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terse

[turs] /tɜrs/
adjective, terser, tersest.
1.
neatly or effectively concise; brief and pithy, as language.
2.
abruptly concise; curt; brusque.
Origin of terse
1595-1605
1595-1605; < Latin tersus, past participle of tergēre to rub off, wipe off, clean, polish
Related forms
tersely, adverb
terseness, noun
unterse, adjective
untersely, adverb
unterseness, noun
Synonyms
1. succinct, compact, neat, concentrated.
Synonym Study
1, 2. See concise.
Dictionary.com Unabridged
Based on the Random House Dictionary, © Random House, Inc. 2017.
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Examples from the Web for tersely
Contemporary Examples
Historical Examples
  • "Now stop this nerve strain and this foolishness," he said tersely.

    Her Father's Daughter Gene Stratton-Porter
  • "That I have the jewels," he told her tersely, looking straight ahead.

    The Black Bag Louis Joseph Vance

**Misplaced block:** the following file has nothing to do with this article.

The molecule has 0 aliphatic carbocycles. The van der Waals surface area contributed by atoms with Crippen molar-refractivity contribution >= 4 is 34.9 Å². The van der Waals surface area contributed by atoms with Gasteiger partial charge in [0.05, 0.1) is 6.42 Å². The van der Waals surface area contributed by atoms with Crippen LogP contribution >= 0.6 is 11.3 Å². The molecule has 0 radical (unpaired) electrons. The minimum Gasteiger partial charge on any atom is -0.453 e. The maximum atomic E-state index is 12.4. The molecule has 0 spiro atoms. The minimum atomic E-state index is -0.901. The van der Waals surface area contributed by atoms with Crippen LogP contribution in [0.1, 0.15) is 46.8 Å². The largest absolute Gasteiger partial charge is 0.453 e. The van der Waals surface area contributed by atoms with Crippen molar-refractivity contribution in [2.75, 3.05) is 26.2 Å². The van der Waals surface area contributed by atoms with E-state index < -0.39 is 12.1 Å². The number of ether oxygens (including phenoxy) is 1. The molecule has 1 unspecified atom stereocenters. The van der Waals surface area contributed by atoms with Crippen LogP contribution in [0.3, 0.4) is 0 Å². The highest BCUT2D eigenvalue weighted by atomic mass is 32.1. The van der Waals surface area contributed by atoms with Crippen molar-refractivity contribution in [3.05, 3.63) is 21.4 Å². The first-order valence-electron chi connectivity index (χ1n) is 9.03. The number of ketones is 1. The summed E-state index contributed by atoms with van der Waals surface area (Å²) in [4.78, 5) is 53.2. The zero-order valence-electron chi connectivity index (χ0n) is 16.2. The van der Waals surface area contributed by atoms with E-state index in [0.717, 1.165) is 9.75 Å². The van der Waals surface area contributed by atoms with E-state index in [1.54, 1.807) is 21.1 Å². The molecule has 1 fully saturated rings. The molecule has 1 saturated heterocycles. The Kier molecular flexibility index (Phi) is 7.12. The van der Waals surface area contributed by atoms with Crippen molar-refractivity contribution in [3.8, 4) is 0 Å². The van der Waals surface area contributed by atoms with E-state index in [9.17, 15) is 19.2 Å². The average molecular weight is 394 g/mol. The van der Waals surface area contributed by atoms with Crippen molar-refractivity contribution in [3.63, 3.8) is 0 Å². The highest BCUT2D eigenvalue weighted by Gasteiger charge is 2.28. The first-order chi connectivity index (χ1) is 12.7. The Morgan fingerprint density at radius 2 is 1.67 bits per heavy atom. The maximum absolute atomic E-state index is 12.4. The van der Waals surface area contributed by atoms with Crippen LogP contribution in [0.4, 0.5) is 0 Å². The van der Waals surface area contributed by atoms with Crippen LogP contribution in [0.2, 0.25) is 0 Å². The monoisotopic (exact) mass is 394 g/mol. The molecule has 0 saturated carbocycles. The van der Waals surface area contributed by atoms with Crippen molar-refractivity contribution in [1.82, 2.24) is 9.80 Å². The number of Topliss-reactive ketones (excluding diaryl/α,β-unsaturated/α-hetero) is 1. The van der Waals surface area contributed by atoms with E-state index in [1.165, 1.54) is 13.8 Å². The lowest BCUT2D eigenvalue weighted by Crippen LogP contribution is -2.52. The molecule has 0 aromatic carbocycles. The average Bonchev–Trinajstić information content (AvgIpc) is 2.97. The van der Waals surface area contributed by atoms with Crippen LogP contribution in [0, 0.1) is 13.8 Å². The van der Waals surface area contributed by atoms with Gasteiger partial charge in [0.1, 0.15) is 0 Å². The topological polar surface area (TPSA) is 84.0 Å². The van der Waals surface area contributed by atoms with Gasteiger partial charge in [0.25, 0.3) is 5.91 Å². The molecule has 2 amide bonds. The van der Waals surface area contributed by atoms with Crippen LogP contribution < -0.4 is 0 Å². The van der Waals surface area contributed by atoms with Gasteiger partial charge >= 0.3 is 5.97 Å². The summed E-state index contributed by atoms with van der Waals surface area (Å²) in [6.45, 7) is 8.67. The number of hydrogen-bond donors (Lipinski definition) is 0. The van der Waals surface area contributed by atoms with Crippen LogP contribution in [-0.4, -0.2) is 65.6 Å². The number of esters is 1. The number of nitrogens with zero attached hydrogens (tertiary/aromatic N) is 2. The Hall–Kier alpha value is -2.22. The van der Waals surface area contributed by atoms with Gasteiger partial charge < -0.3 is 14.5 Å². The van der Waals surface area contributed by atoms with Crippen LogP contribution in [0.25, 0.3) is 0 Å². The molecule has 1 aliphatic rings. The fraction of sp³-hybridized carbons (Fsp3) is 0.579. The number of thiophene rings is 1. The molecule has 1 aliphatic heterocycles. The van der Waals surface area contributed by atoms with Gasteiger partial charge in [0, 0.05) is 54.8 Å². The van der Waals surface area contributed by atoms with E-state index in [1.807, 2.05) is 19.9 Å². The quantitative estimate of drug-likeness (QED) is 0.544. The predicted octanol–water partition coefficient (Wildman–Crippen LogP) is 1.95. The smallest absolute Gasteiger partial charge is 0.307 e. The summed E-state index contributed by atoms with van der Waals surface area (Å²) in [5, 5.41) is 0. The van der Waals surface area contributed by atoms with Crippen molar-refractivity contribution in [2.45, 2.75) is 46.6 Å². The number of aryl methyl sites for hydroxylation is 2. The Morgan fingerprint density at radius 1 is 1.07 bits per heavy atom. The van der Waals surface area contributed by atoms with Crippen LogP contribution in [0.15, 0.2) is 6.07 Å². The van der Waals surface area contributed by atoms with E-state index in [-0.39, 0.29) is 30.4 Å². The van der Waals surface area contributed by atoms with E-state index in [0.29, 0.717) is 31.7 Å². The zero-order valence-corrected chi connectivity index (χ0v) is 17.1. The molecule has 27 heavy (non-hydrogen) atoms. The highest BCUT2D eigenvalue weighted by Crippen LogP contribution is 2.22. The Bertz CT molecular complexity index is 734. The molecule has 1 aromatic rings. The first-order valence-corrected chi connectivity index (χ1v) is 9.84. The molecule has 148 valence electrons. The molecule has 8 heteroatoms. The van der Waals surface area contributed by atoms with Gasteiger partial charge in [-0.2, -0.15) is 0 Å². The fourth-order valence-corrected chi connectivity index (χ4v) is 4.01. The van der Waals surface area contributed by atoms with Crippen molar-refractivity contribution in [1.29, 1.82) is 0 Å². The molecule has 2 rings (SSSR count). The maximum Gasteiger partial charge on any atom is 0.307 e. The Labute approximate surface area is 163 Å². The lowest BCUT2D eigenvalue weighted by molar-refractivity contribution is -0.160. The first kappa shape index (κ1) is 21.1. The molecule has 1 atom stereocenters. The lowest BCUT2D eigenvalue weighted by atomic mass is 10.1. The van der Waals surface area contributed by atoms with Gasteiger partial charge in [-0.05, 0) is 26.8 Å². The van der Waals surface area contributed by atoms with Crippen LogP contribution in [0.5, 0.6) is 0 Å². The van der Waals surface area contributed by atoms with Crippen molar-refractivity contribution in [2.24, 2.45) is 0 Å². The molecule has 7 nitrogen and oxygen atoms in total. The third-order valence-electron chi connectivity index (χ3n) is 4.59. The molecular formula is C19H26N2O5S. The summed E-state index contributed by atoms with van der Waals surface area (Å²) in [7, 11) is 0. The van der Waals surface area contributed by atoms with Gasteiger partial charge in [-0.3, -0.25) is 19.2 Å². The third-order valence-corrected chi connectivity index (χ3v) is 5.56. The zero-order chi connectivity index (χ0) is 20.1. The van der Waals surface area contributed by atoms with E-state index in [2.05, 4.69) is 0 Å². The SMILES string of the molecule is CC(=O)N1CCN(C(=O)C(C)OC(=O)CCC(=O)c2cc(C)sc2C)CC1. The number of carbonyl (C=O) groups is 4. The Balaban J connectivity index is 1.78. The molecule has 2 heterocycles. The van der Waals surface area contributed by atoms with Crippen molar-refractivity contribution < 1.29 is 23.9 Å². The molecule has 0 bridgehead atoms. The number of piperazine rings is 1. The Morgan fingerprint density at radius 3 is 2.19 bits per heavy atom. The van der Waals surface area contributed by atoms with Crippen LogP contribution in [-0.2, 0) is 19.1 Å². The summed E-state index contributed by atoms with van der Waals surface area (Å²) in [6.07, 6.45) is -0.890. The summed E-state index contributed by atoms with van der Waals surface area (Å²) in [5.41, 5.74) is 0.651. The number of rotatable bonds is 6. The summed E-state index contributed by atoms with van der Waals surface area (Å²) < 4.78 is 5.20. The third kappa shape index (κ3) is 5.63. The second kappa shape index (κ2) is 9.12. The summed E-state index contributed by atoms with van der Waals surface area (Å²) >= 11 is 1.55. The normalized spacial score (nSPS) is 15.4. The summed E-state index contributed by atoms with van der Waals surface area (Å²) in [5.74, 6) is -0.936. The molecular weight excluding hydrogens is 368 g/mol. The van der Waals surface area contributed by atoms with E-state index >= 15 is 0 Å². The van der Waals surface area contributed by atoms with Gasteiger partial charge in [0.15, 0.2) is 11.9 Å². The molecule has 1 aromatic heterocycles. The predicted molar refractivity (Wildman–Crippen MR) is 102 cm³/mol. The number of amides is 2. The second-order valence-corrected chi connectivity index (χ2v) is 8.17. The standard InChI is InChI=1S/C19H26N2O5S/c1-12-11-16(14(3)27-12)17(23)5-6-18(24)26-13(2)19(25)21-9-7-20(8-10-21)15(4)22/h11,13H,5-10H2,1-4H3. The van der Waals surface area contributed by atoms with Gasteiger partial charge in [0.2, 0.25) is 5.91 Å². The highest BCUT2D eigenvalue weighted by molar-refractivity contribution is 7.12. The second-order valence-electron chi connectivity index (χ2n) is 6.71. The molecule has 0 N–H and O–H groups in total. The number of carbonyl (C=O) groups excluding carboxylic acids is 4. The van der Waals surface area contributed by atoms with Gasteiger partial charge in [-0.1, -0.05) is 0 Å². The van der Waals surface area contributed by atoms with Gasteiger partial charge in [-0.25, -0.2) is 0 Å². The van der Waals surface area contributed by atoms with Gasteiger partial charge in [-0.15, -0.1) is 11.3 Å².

• As Susan so tersely expressed it, they would "canvass the nation for freedom."

    Susan B. Anthony Alma Lutz
  • "Not lack of brains, but lack of money," she tersely replied.

    Susan B. Anthony Alma Lutz
  • The conditions of a well bound book may be tersely enumerated.

    The Library Andrew Lang
  • "The eleventh android," he said tersely, and strode out of the laboratory.

    Ten From Infinity Paul W. Fairman
  • "Shootin' up Tcherekin," he said tersely, and Malinkoff's eyebrows rose.

    The Book of All-Power Edgar Wallace
British Dictionary definitions for tersely

terse

/tɜːs/
adjective
1.
neatly brief and concise
2.
curt; abrupt
Derived Forms
tersely, adverb
terseness, noun
Word Origin
C17: from Latin tersus precise, from tergēre to polish
Collins English Dictionary - Complete & Unabridged 2012 Digital Edition
© William Collins Sons & Co. Ltd. 1979, 1986 © HarperCollins
Publishers 1998, 2000, 2003, 2005, 2006, 2007, 2009, 2012
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Word Origin and History for tersely

terse

adj.

1590s (implied in tersely), "clean-cut, burnished, neat," from French ters "clean," from Latin tersus "wiped off, clean, neat," from past participle of tergere "to rub, polish, wipe." Sense of "concise or pithy in style or language" is from 1777, which led to a general sense of "neatly concise." The pejorative meaning "brusque" is a fairly recent development. Related: Terseness.

Online Etymology Dictionary, © 2010 Douglas Harper
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